And that is also behind my choice of Word of the Year. Phubbing first came to my attention in August. Reported as the brainchild of an Australian student, Phubbing suddenly started appearing everywhere. The word, a blend of Phone and Snubbing, describes the act of engaging with your mobile device rather than the person you are standing next to, real, physical social interaction replaced by virtual interaction with someone or something that isn’t really there. It struck me at the time as a brilliant word, fulfilling a semantic need and speaking accurately of a truly modern mode of behaviour. It summed up much of what defines 2013.

The truth behind the creation of Phubbing simply sealed the deal for me. It turned out that this was not a student initiative, it was actually a carefully crafted guerrilla marketing by a Melbourne agency, designed to sell dictionaries. They even released a video showing how a group of language experts had come together in 2012 to create the word and then try and seed it online to get it to take off. For me, this tale confirms everything I have always said about how the nature of language evolution has changed. Forget the fact it was created and consciously marketed – if the word hadn’t been any good and hadn’t been necessary, it couldn’t have taken off. But the way that it did, the fact that it is consistently searched for and read about on Wordability, the way it has just slipped into normal vocabulary, especially in my household, simply affirms that it is the word of the year.

Phubbing All Over The World

Phubbing also provides the backdrop to this year’s book of words. Following the publication of Eastwooding With the Mother Flame last year, I am delighted to announce the arrival of Phubbing All Over The World: The Words of 2013, which is available now as both an e-book and a paperback from Amazon.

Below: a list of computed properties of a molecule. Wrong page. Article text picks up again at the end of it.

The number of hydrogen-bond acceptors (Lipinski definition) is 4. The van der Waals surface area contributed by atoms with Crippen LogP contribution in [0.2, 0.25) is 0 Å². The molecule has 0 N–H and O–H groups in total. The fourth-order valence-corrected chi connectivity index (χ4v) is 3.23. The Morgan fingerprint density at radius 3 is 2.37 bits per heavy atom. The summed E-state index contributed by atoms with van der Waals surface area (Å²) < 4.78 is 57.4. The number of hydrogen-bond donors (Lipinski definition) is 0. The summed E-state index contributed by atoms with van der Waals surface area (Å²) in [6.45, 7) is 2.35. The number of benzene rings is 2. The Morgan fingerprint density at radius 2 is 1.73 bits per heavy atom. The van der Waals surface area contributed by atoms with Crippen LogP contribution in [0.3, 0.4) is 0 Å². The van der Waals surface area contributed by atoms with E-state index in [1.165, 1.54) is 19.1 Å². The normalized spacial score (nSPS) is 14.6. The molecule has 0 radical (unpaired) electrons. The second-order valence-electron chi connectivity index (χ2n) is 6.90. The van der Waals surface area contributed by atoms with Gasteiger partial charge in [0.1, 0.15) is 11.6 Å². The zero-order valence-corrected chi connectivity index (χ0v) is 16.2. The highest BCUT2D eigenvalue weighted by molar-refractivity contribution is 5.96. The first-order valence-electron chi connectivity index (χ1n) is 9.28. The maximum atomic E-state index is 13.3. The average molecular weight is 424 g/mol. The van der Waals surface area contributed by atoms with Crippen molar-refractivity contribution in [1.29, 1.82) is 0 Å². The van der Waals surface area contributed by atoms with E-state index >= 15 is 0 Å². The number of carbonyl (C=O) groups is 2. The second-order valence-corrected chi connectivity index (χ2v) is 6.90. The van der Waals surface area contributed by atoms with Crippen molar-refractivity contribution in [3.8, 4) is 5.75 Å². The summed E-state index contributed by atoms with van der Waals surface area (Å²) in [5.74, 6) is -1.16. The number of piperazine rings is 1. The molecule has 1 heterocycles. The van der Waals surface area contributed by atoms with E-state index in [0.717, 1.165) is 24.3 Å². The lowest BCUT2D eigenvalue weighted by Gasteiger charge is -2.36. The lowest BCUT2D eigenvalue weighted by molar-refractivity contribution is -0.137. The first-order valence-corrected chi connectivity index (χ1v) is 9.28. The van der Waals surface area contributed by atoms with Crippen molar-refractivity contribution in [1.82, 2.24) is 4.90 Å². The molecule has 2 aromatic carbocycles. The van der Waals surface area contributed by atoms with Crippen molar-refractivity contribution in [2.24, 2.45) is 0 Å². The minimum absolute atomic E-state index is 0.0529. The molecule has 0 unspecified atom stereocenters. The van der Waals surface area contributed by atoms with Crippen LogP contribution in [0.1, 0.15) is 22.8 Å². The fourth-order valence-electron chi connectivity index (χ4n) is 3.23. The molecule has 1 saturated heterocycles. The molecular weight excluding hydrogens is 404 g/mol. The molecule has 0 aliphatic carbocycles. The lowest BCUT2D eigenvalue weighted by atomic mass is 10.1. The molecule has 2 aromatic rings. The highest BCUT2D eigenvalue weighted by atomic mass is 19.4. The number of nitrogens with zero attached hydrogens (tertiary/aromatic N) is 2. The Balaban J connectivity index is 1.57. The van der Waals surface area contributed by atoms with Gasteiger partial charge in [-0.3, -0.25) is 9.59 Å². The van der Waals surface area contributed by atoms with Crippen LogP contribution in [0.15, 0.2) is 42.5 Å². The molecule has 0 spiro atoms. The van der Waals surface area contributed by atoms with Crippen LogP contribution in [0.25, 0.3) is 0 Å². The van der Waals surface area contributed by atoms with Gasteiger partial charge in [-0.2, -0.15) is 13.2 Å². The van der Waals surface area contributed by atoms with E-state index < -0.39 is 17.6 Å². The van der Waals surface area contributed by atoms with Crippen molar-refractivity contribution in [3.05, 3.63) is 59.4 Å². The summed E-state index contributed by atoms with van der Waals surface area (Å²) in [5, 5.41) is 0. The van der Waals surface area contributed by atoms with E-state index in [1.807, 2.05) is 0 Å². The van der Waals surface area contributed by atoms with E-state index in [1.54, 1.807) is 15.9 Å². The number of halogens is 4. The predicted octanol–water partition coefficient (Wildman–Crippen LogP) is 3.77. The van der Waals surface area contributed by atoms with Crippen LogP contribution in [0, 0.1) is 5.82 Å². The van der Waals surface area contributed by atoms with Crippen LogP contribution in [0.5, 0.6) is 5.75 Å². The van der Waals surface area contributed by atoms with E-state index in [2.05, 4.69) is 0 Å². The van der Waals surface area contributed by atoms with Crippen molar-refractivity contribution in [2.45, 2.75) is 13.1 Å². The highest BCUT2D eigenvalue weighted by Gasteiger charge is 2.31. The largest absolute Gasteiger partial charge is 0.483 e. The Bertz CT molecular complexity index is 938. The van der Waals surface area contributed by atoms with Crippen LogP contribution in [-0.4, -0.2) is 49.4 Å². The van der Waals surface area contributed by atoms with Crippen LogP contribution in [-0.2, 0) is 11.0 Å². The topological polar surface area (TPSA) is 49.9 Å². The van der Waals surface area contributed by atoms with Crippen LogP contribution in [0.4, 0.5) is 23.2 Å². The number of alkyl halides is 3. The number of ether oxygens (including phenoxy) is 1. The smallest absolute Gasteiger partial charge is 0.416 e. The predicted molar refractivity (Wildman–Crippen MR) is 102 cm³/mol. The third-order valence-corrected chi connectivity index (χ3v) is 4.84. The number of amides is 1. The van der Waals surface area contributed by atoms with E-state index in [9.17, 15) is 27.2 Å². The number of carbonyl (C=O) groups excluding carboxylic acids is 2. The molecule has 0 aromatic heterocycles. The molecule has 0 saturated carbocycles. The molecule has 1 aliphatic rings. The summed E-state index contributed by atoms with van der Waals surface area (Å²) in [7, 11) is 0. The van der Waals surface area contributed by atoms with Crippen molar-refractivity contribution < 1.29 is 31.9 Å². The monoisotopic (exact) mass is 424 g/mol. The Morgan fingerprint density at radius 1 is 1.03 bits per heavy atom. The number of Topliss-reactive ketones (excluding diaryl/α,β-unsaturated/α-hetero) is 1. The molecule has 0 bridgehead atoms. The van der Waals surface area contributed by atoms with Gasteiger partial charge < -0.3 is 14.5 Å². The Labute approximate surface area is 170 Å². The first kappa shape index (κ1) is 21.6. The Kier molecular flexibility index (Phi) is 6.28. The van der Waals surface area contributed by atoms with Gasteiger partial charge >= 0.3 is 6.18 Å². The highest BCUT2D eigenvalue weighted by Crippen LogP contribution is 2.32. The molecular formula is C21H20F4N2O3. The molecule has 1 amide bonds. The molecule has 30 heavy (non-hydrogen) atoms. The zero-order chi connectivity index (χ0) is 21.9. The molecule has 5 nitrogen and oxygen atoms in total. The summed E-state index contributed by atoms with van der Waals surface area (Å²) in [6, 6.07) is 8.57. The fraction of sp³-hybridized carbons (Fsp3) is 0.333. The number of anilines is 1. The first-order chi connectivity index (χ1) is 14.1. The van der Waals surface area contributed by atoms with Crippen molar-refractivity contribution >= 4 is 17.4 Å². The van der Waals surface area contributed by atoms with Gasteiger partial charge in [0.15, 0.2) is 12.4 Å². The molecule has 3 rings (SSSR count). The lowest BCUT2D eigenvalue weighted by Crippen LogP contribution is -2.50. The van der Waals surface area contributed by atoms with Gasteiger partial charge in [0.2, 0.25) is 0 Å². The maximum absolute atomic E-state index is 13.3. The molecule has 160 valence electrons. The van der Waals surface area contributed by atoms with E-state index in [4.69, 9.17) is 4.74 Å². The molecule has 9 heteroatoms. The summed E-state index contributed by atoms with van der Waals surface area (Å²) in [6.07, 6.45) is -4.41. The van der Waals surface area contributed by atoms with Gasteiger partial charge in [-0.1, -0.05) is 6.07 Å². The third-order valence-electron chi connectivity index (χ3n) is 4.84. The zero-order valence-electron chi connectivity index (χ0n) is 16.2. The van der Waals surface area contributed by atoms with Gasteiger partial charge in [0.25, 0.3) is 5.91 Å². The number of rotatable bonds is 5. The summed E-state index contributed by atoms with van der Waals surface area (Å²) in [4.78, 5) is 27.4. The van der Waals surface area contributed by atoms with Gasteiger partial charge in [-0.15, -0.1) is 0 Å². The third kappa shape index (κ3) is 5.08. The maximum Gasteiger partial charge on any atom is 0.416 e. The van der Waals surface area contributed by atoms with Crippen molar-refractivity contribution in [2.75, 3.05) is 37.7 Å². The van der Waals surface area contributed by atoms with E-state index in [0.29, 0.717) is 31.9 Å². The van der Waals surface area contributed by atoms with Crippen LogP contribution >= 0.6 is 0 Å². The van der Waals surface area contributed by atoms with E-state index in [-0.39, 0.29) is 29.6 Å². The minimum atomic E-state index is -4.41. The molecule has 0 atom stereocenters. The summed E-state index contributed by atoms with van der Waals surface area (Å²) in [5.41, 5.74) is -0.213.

Selfie Wins Oxford Vote

When Selfie was included in Oxford Dictionaries Online earlier this year, I commented that I had been looking for a good reason to write about a word that was clearly gaining in usage and was pleased to have an excuse.

Well its status has now been cemented after Oxford Dictionaries announced it as its word of the year for 2013. Although coined in 2002, with the first usage cited in Australia, it is only in the last 12 months that selfies have really made it into the mainstream, with people’s phone-taken self-portraits really forcing their way into public consciousness and national newspapers. Oxford noted that usage of selfie has risen 17,000% over the last 12 months.

Other words on the shortlist included some others featured on Wordability during 2013, including virtual currency Bitcoin; Showrooming, the practice of looking at goods in a store before buying them online; Olinguito, a newly discovered mammal; and Twerk, the dance craze beloved of all tabloids and a word that I am delighted was not chosen for this linguistic accolade. The other shortlisted words were Schmeat, for synthetic meat; Binge-watching, the habit of watching multiple episodes of a single TV show in one sitting; and the always controversial Bedroom Tax.

I think it has been a hard year for choosing a word of the year. Oxford’s choice of Omnishambles last year and Squeezed Middle the year before really summed up society as a whole at that time and gave a keen insight into the state of the nation. This year it has proved harder to find a word that really encapsulates the country’s mood. Perhaps the choice of Selfie suggests that society itself is not as coherent as it was 12 months ago and we are more fractured and individualistic, obsessed with ourselves at the expense of others. In that sense, Selfie perhaps sums up some of the isolation of modern life. Or it may just be a British thing. Dutch experts have chosen Participatiesamenleving – participation society, a society where people take control of their own lives, as the Dutch word of the year.

I have been pondering the word of the year myself and will reveal Wordability‘s choice next week. At this stage, I am happy to reveal it is not Selfie. I will also be revealing details of a brand new book of the year to follow last year’s Eastwooding with the Mother Flame: The Words of 2012, which remains available on Amazon.